Music and Rhymes: Have fun looking for winter themed music and rhymes! Hearing rhymes and the sing-songiness of music is building a foundation of phonics for learning letters and reading in the future! But for now, just be expressive and silly and have fun with it!

Books: Head to the library or read some of your favorite winter books. Reading is such an important activity for building vocabulary and adding to that foundation for reading in the future. Not only are they getting so many learning benefits from reading, but you are getting special one on one time with them!

Join us on Facebook!  For more tips about play, activity plans, large motor, music and rhymes, and book ideas check out the Real. Meaningful. Family. Facebook page at https://www.facebook.com/realmeaningfulfamily/

Mostly enjoy your child and happy playing!

Winter Week 9: January 30-February 3

It is unreal to me that we are crossing over into February this week! How did that happen? Have fun this week with some super “snowy” winter activities! Pretty soon we will be adding in special Valentines crafts and activities. It’s so fun anticipating a holiday, even a little one! We are also keeping up the repetition of several of the activities. It’s ok to do activities several times, it allows your child to experiment with it in a different way each time. If you need to get creative and offer ideas to change it up if you feel like they are getting bored.

Art

Puffy Snowpaint

This paint is so fun! Fold together equal parts white glue and shaving cream. You can separate the snow paint into equal parts and color them with food color if you would like, or you can keep it white and truly paint a snowy scene. Now, let your child paint anything they would like with their fluffy paint, the sky is the limit! Ask them to describe what they are painting, if they are verbal enough, or talk about what you see while they paint. Not only are they working on their fine motor movements and sensory (because it’s bound to get a little messy), but they are also turning their little creative wheels as they paint! It continues to be fun as the paint dries, it will dry with a puffy, spongy finish.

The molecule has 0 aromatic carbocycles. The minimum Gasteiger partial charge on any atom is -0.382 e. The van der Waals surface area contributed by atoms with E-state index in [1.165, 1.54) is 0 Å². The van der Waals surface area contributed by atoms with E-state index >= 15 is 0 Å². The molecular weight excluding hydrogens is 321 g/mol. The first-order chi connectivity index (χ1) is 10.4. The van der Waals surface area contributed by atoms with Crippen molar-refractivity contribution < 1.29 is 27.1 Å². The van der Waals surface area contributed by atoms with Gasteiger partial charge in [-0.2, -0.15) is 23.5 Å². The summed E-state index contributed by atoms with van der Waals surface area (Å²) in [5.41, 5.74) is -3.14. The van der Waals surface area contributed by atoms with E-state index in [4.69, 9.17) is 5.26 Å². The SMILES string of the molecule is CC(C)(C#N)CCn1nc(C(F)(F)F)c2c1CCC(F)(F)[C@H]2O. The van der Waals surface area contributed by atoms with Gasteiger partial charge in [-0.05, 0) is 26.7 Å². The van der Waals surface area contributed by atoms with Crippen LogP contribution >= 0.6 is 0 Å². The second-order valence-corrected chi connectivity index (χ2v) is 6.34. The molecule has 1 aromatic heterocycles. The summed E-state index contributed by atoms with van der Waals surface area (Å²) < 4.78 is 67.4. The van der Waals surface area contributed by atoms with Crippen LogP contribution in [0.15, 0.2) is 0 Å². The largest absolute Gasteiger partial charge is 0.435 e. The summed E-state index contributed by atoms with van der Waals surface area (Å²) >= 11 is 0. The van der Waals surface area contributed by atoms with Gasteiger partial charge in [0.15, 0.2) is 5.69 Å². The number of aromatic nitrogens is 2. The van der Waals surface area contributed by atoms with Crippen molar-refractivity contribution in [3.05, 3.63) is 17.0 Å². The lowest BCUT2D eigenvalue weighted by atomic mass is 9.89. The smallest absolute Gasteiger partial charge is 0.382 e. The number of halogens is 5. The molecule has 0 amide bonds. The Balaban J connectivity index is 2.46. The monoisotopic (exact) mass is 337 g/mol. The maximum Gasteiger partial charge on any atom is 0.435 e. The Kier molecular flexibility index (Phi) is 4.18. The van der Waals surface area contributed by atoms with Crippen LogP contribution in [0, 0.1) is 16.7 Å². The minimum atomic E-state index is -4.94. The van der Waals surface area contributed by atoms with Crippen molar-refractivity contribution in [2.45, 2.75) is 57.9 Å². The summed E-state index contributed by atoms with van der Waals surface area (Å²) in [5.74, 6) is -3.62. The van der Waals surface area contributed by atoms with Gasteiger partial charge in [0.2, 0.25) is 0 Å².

Stuff to Have

White glue

Shaving cream

Food coloring, optional

Construction paper

Paint brushes

Developing Skills

Art, fine motor, sensory

Fine Motor/Sensory

Cotton Balls

This is the same idea as the classic sensory sand table (the at-home version) only instead of sand use cotton balls or white craft balls. Fill the large plastic container with 1 or 2 bags of cotton balls. Your child can dig in and experience the texture of the cotton balls, the weight, and also volume when they use the cups and measuring cups.

Stuff to Have

Bag of cotton balls

Large plastic container

Measuring cups, bowls, spoons, etc.

Developing Skills

Fine motor, sensory

Problem Solving

Snowball Transport

Set out cotton balls (or craft balls) in a large bowl along with the empty muffin tin or ice cube tray. Let your child experiment with different types of utensils (tongs, spoons, tweezers) to move the cotton balls from the larger bowl to the small compartments. Younger children will have an easier time using spoons, and older children might enjoy the challenge of tongs or tweezers.

Variation: If using colored craft balls make sure to talk about the colors. Older children might enjoy sorting by color adding an early math concept to this activity.

Stuff to Have

Cotton balls or craft balls

Spoons, tongs, tweezers, etc

Muffin tin or ice cube tray

Developing Skills

Fine motor

Early Math & Science

Melt & Freeze

As simple as it may seem, the change from snow to water is a scientific transformation… but with these ages we are just going to play with it, watch it change, and have fun! If you have some snow let your child, or help them, collect a bowl full of snow. You could take this chance to add some color to it, or just leave it sit in a visible location to periodically watch the change. Be sure to ask questions and take some time to feel the snow as it changes. Set it aside and watch it over time, or throw in bowls, cups, spoons, etc. and turn it into a sensory experience.